“Conserving water at home means we’re saving our precious water supplies and, in the long run, protecting our source water, too,” said AWWA CEO David LaFrance.
DENVER (PRWEB) May 11, 2018
As many North American regions continue to face drought conditions, it’s essential to avoid waste through conservation practices to protect precious source water. Water consumers can practice conservation by using water wisely at home through the following steps, which are available on DrinkTap.org:
- Repair leaky faucets, indoors and out.
- Fill your sink or basin when washing and rinsing dishes.
- Only run the dishwasher and washing machine when they are full.
- Take short showers instead of baths.
- Turn off the water to brush teeth, shave and soap up in the shower. Fill the sink to shave.
- Repair leaky toilets. Add 12 drops of food coloring into the tank, and if color appears in the bowl one hour later, the toilet is leaking.
- Install a toilet dam, faucet aerators and low-flow showerheads.
- Apply mulch around shrubs and flower beds to reduce evaporation, promote plant growth and control weeds.
- Collect rainfall for irrigation in a screened container (to prevent mosquito larvae growth).
- Always use a broom to clean walkways, driveways, decks and porches, rather than hosing off these areas.
“Safeguarding water by using it wisely is everyone’s responsibility,” said AWWA CEO David LaFrance. “Conserving water at home means we’re saving our precious water supplies and, in the long run, protecting our source water, too.”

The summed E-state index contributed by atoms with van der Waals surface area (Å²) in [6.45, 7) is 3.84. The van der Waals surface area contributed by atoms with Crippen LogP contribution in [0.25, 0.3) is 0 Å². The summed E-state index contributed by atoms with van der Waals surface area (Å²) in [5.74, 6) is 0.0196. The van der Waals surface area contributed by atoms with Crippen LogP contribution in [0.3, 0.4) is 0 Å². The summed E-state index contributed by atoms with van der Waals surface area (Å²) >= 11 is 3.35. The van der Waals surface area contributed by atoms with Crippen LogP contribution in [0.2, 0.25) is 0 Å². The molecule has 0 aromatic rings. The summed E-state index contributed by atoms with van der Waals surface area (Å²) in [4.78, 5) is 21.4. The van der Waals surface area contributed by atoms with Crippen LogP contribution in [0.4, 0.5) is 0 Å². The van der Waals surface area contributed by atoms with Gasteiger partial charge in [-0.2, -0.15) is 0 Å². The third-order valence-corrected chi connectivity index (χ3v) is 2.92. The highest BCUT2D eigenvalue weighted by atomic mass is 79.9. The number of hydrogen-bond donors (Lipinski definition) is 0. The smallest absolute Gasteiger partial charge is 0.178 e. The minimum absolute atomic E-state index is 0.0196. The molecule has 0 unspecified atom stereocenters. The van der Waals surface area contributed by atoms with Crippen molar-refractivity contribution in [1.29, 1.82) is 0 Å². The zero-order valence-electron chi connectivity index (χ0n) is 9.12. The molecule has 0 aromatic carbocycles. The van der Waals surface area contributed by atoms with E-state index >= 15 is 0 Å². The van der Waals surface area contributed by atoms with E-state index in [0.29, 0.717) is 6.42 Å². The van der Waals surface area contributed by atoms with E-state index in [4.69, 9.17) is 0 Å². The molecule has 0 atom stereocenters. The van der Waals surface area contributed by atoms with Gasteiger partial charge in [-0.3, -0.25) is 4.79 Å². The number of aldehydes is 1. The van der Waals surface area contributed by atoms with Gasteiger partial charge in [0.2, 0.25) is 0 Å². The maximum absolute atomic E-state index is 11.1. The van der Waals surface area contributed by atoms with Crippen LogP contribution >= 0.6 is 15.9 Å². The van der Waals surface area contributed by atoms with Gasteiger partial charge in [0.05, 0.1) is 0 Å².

More information about drought and water conservation is available on DrinkTap.org.
About Drinking Water Week
For more than 40 years, AWWA and its members have celebrated Drinking Water Week, a unique opportunity for both water professionals and the communities they serve to join together in recognizing the vital role water plays in daily lives. Additional information about Drinking Water Week, including free materials for download and celebration ideas, is available on the Drinking Water Week webpage.
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Established in 1881, the American Water Works Association is the largest nonprofit, scientific and educational association dedicated to managing and treating water, the world’s most important resource. With approximately 50,000 members, AWWA provides solutions to improve public health, protect the environment, strengthen the economy and enhance our quality of life.